As we celebrate Pi day, one must ask ourselves what is Pi really? Different people may say different things. Some say apple and pecan, some say 3.14. This is the most common answer that teachers get from the students. They all know 3.14, but they do not understand what it really means. Pi is not just some random numbers that teachers make students use just for fun. In, fact Pi can be represented in a formula, such as C/D. What this represents in the circumference of a circle divided by the diameter of a circle. As, I was describing this to my students they were quite surprised. We have a round table in our classroom. I demonstrated how we measured the outside of the table and then measured across the table. We then divided the numbers and viola, we got 3.14. I explained that this will work for any circle they see, it does not matter how big or how small the circle is. When we divide the circumference by the diameter, we will always get PI.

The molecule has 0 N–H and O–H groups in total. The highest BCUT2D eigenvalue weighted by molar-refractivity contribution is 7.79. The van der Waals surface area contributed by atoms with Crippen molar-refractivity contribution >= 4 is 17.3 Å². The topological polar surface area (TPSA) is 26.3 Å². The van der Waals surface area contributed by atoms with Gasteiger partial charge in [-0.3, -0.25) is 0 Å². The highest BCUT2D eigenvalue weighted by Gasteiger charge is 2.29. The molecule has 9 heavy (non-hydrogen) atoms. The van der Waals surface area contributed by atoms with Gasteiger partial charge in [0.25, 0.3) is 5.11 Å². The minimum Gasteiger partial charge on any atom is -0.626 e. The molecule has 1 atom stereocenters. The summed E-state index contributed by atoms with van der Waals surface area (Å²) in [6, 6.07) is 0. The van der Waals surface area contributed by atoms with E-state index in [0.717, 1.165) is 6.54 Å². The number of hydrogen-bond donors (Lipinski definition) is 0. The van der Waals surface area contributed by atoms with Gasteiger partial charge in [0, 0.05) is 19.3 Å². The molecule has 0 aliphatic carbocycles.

But, as my father in law, who is a former NASA scientist asks me how Pi can be irrational, but the measurements of the circumference, which is a finite number divided by the diameter, which is also a finite number give us an irrational number? I told them that when we measure, we are not 100% accurate. In fact, when we measure, we round off to a point to make it easier to use. We may be rounding off to the 30th place after the decimal, but we are still rounding.